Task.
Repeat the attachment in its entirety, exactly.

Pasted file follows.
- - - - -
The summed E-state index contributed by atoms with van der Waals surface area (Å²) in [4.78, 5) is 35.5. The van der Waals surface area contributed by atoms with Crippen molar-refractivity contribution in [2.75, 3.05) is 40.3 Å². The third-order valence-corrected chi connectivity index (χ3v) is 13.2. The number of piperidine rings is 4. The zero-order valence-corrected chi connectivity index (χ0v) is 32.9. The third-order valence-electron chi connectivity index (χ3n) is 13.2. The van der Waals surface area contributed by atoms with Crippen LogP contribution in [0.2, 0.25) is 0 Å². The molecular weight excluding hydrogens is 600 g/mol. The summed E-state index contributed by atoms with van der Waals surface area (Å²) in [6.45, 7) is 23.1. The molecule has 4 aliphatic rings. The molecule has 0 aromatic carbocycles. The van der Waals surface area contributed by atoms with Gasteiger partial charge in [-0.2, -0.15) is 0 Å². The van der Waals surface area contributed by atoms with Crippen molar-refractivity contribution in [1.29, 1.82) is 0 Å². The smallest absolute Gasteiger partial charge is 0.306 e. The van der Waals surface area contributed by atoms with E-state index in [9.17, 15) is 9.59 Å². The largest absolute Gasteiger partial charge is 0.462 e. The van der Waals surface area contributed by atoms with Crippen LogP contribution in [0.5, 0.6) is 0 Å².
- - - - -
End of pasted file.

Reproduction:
The summed E-state index contributed by atoms with van der Waals surface area (Å²) in [4.78, 5) is 35.5. The van der Waals surface area contributed by atoms with Crippen molar-refractivity contribution in [2.75, 3.05) is 40.3 Å². The third-order valence-corrected chi connectivity index (χ3v) is 13.2. The number of piperidine rings is 4. The zero-order valence-corrected chi connectivity index (χ0v) is 32.9. The third-order valence-electron chi connectivity index (χ3n) is 13.2. The van der Waals surface area contributed by atoms with Crippen LogP contribution in [0.2, 0.25) is 0 Å². The molecular weight excluding hydrogens is 600 g/mol. The summed E-state index contributed by atoms with van der Waals surface area (Å²) in [6.45, 7) is 23.1. The molecule has 4 aliphatic rings. The molecule has 0 aromatic carbocycles. The van der Waals surface area contributed by atoms with Gasteiger partial charge in [-0.2, -0.15) is 0 Å². The van der Waals surface area contributed by atoms with Crippen molar-refractivity contribution in [1.29, 1.82) is 0 Å². The smallest absolute Gasteiger partial charge is 0.306 e. The van der Waals surface area contributed by atoms with E-state index in [9.17, 15) is 9.59 Å². The largest absolute Gasteiger partial charge is 0.462 e. The van der Waals surface area contributed by atoms with Crippen LogP contribution in [0.5, 0.6) is 0 Å².